Once Boyle began to investigate nature, he never slackened. His Christian convictions gave these scientific pursuits an unanticipated boost: Science has always involved groups of people working together toward common goals. Boyle's unquestioned honesty, unfailing charity, and genuine interest in the public welfare made him an excellent colleague. Soon his integrity and warmth helped him gain entrée to an important community of "gentlemen," who met regularly in Oxford to view experiments and to discuss the latest scientific discoveries and ideas. In 1660, Boyle joined with a number of these men to found the Royal Society, the first scientific organization in the English-speaking world.
The next dozen years were the most productive of his life, earning him a worldwide reputation as the outstanding experimental scientist of his generation. His most famous contributions involved the use of an air pump, expertly made for him by Robert Hooke, a brilliant Oxford student who went on to become a great scientist himself. With this apparatus, Boyle demonstrated several properties of the air, confirming in clear, clever ways the hypothesis of Blaise Pascal and others that the atmosphere is a vast fluid like the ocean. Just as water pressure increases with depth, so too air pressure, Boyle showed, depends on the height of the atmosphere.
Other experiments, with insects and small mammals, clarified the connections among respiration, combustion, and various components of the air.
Atoms vs. idols
In his subtle book on the doctrine of creation, A Free Enquiry Into the Vulgarly Receiv'd Notion of Nature, Boyle argued that the new science had its theological uses. The prevailing "vulgar" (popular) concept of nature, derived from the Greek scientist Aristotle and the Roman physician Galen, tended to personify nature. Statements, for example, that "nature abhors a vacuum" or that "nature does nothing in vain" Boyle considered idolatrous, since they effectively placed an intelligent, purposive agent, "much like a kind of Goddess," between God and the world God had made.
Noting that the Old Testament contained no "word that properly signifies Nature, in the sense we take it," Boyle argued for what he called the "mechanical philosophy," which explains natural phenomena from the purely mechanical properties and powers given to unintelligent matter by God at the creation. Such an approach, he believed, more clearly underscored the sovereignty of God and located purpose where it properly belonged: in the creator's mind, not in some imaginary "Nature."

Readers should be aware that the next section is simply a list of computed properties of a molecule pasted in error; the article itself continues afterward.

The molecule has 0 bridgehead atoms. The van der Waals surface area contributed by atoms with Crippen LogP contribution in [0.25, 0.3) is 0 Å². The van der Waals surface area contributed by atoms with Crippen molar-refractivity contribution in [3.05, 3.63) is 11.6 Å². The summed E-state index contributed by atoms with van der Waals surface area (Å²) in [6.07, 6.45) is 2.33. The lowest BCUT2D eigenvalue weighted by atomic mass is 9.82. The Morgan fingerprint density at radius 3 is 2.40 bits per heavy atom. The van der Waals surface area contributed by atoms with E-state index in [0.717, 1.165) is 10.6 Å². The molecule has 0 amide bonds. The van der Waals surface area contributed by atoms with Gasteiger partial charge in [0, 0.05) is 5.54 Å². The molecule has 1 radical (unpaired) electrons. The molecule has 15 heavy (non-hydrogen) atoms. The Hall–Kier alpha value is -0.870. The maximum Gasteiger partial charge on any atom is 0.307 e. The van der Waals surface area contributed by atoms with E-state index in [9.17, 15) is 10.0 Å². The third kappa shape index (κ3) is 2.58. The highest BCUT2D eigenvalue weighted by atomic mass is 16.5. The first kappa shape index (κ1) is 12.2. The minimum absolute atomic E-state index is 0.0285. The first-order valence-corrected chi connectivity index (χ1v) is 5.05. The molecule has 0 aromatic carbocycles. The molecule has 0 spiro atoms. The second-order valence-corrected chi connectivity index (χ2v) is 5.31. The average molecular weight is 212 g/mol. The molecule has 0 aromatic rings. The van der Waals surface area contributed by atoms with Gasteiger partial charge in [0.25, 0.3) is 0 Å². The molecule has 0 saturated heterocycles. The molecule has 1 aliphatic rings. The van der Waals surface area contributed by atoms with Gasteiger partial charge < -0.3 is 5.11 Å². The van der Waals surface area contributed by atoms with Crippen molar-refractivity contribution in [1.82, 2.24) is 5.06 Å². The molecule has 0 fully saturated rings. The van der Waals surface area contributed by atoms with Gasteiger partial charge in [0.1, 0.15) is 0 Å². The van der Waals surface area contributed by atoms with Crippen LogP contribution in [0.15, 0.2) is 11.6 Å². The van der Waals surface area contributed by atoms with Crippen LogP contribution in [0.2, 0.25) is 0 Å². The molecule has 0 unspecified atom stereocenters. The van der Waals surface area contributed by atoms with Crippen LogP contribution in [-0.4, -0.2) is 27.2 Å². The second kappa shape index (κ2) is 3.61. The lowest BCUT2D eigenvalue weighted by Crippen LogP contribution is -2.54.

Boyle also advocated the argument for the existence of God from signs of design in nature. Indeed, he had a strong interest in apologetics generally, reflecting his lifelong conversation with his own religious doubts. He wrote extensively on apologetic themes and in his will established a lectureship for "proveing the Christian Religion against notorious Infidels (viz) Atheists, Theists [that is, deists—people who believed God created the world, then stepped aside], Pagans, Jews and Mahometans."
Although he often targeted "atheists" in his writings, he realized that genuine philosophical atheism was rare in his day. He was actually more concerned with what he called "practical atheists"—those "baptised infidels" who lived as if there were no God to judge them—and here he thought the design argument had its greatest value.
As he wrote in Disquisition about the Final Causes of Natural Things, Boyle wanted his readers not to "barely observe the Wisdom of God," but to be emotionally convinced of it. And what better to instill "wonder and veneration" in people than to show them the "Admirable Contrivance of the Particular Productions of [His] Immense Wisdom"? He had in mind especially the exquisitely fashioned parts of animals. Thereby, Boyle believed, "Men may be brought, upon the same account, … to acknowledge God, to admire Him, and to thank Him."
Shortly after midnight on the final day of 1691, Robert Boyle died in the house of his beloved sister Katherine. She had died herself just eight days before; grief likely hastened his own passing, although he was never robust and had been in declining health for several years.
Boyle was laid to rest close to Katherine in the chancel of their parish church, St. Martin-in-the-Fields. The precise location of his grave is no longer known. Given the humility he maintained throughout his illustrious life, we may easily imagine that Robert Boyle would be pleased with this final anonymity.
Edward B. Davis is Distinguished Professor of the History of Science at Messiah College. This article is adapted from a chapter in Reading God's World: The Vocation of Scientist, ed. Angus Menuge (Concordia, 2003).
Readers of this article might also be interested the following article by Edward B. Davis, "Robert Boyle's Religious Life, Beliefs, and Vocation." Science & Christian Belief 19.2 (2007): 117-38.
Copyright © 2002 by the author or Christianity Today/Christian History magazine.